6. If God Is Willing And Da Creek Don’t Rise (Spike Lee, 2010)
It’s hard to harness the kind of power that Spike Lee does in Do The Right Thing, but what’s even more impressive is that he’s managed to sustain the same kind of hard hitting cinematic power for his entire career, and continues to make some of the most vitriolic mainstream films coming out today.
Of course, the majority of his films are fictitious, even if the themes come from a very real place, but when Spike goes into non-fiction (something he has done a few times in his career, from 4 Little Girls to… this one.), his power almost doubled.
If God Is Willing is another four hour documentary following the problems created by Katrina and the lacking reaction to it, a sequel to the masterful When The Levees Broke, which looks mostly at how (or if) things started to change within the following three to four years of Katrina.
The documentary shows the lasting effects of Katrina, interviewing a lot of the people who were involved in the first documentary once again and seeing how their situations have changed, but also explores the new issues such as the huge BP oil spill (the Deepwater Horizon incident), for example.
It’s just as sprawling as its predecessor, with the same power that is made even stronger by knowing that so little was done to change the effects of Katrina. It also gives a lot of respect to Brad Pitt, who helps the victims by building a group of safe and cheap houses in New Orleans.
7. Tarnation (Jonathan Caouette, 2003)
Surprise, surprise! Here’s another documentary that’ll probably make you really sad. Quite possibly the most personal film on this list, made on no budget and focusing entirely on the director’s experiences mainly with his mother over his entire life, looking specifically at how their issues have influenced and affected both of them together, Tarnation is, once again, a documentary that just… stings.
It’s incredibly lo-fi, clearly showing its lack of a budget but wearing it proudly as an opportunity to make a film about whatever the director wants, and it is so clearly a film fuelled by passion and love and especially out of this need for self expression that Caouette has.
It’s as beautiful in terms of the way that Caouette expresses himself through film and also shows that he has always done this to help push himself through his incredibly tough life, as it is personal and upsetting in its content.
It’s another one that some people may struggle to finish, mostly due to the very sharp editing that really pushes some of the harder hitting moments in here, but it’s incredibly rewarding and some parts of it are so poetic and just beautiful. Highly recommended to any fan of very low budget cinema or any aspiring filmmakers looking for a sudden jolt of inspiration to make something personal on little money.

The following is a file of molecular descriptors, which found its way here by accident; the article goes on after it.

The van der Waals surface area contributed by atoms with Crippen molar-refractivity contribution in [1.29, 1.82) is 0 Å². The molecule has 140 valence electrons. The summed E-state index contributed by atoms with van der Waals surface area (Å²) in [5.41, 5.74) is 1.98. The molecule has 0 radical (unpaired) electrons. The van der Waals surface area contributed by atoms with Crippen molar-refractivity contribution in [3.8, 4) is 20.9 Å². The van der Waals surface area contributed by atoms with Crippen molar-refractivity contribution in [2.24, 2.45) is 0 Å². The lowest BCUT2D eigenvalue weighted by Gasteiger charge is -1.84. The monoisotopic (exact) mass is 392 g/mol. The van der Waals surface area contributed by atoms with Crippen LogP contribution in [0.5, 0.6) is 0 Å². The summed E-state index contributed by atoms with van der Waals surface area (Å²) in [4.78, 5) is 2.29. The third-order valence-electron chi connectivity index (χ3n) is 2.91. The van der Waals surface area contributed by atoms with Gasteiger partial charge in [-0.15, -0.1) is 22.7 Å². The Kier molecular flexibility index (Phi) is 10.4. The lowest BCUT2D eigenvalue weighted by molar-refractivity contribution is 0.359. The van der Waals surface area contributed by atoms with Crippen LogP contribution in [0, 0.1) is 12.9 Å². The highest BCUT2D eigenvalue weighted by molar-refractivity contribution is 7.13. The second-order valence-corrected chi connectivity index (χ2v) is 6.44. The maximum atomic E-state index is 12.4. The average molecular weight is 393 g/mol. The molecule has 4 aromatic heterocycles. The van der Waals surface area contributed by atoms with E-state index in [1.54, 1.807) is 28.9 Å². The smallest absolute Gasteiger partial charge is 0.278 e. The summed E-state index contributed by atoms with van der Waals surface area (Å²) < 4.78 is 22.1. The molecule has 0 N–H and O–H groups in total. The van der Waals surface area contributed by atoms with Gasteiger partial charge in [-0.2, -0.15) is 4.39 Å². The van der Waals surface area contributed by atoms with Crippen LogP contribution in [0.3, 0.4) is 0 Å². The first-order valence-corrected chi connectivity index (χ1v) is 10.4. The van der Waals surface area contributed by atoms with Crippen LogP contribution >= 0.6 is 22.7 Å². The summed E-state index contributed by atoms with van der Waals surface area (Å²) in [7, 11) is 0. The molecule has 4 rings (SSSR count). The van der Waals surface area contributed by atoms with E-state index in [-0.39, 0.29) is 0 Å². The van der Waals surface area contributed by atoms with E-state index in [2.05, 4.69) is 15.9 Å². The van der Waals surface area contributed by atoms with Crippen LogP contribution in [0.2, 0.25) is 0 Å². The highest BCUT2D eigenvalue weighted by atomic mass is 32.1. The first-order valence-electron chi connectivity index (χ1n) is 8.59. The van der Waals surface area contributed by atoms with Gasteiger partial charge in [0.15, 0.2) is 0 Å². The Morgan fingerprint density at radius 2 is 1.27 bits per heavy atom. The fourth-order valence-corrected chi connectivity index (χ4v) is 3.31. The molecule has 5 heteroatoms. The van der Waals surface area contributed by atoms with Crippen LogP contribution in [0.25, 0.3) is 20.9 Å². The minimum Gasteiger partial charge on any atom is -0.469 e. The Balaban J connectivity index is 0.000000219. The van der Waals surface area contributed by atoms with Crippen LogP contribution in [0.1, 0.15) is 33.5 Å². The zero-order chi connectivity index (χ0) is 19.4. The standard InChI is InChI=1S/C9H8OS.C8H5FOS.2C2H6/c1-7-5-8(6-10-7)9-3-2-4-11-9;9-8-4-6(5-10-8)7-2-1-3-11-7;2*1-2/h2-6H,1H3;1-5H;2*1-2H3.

8. Streetwise (Martin Bell, 1984)
Streetwise, previously and maybe still available on YouTube for anyone interested in seeing it, focuses on a group of nine children teenagers in awful situations, from teen prostitutes to hustlers and dumpster divers.
What makes Streetwise so impactful is the way that it chooses to look at the teens involved, never looking down on them for their situation as one may expect a film like this would, but instead it embraces their situation and focuses on how they got there and the issues surrounding them rather than simply backing away.
It’s a beautifully shot, shocking intimate film with so much love for the people involved. It’s just as beautiful in terms of what it’s trying to do as it is hard to watch due to some of the subjects involved, which makes it really memorable and impactful on a level that few other films manage to reach. There is also a follow up documentary focused specifically on Erin Blackwell, however it is mostly unavailable.
9. Lenny Cooke: Remember His Face (Josh & Benny Safdie, 2013)
Admittedly, if you’ve seen Hoop Dreams and it’s shorter follow up documentary, this one won’t be as powerful or interesting, however this documentary is still well worth a look, following basketball player Lenny Cooke from his teens into his late twenties as he tries to secure himself a career in basketball.
It’s a very intimate documentary, sharing a much more observational approach rather than an intrusive one and carrying a feeling that the crew know Lenny so well personally in the same way that the audience come to thanks to the interviews with both Lenny, his friends and his teachers.
Despite the large scope of the events taking place throughout, the documentary always feels quite small and controlled, creating this deep contrast to the huge feelings that come from it. It’s exciting, it’s upsetting and it’s beautiful. An important film for any sports fan and especially for anyone trying to make their way into the sports world.
10. Dying at Grace (Allan King, 2003)
Allan King’s second inclusion on this list, the crushing Dying At Grace, released in 2002. One of the most heartbreaking and brutal films ever made, Dying At Grace follows a group of terminally ill patients during the final days of their lives. Yes, it’s as hard to sit through as it sounds, and the two and a half hour runtime doesn’t help make it any easier on an audience, but that’s exactly the point.
Due to its shocking intimacy with each and every patient involved, the film just hits like a train, creating this creeping poignancy that becomes unbearable as the ends continues crawling closer.
It’s gutting like… maybe no other film out there, and King’s unflinching yet truly sympathetic camera never stops looking on. It’s staggering to say the very least, but an emotional experience so unique and important that it’s really difficult to deny the power of this one. A difficult watch, but certainly a rewarding one, too.